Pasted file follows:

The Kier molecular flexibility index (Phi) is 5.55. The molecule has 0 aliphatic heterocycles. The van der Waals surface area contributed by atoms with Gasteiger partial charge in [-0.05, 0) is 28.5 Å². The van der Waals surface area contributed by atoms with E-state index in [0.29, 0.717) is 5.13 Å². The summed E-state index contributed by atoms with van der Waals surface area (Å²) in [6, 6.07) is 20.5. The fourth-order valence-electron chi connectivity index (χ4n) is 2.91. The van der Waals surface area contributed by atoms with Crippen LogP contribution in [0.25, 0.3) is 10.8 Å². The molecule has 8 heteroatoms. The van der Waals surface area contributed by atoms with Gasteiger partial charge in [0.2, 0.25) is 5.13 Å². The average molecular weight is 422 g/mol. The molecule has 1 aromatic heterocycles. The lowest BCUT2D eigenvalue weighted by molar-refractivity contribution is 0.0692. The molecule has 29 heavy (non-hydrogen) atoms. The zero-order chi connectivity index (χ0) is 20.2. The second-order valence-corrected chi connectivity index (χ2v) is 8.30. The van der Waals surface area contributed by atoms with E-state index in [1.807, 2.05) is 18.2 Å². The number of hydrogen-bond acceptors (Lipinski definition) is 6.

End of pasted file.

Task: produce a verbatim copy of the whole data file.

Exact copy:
The Kier molecular flexibility index (Phi) is 5.55. The molecule has 0 aliphatic heterocycles. The van der Waals surface area contributed by atoms with Gasteiger partial charge in [-0.05, 0) is 28.5 Å². The van der Waals surface area contributed by atoms with E-state index in [0.29, 0.717) is 5.13 Å². The summed E-state index contributed by atoms with van der Waals surface area (Å²) in [6, 6.07) is 20.5. The fourth-order valence-electron chi connectivity index (χ4n) is 2.91. The van der Waals surface area contributed by atoms with Crippen LogP contribution in [0.25, 0.3) is 10.8 Å². The molecule has 8 heteroatoms. The van der Waals surface area contributed by atoms with Gasteiger partial charge in [0.2, 0.25) is 5.13 Å². The average molecular weight is 422 g/mol. The molecule has 1 aromatic heterocycles. The lowest BCUT2D eigenvalue weighted by molar-refractivity contribution is 0.0692. The molecule has 29 heavy (non-hydrogen) atoms. The zero-order chi connectivity index (χ0) is 20.2. The second-order valence-corrected chi connectivity index (χ2v) is 8.30. The van der Waals surface area contributed by atoms with E-state index in [1.807, 2.05) is 18.2 Å². The number of hydrogen-bond acceptors (Lipinski definition) is 6.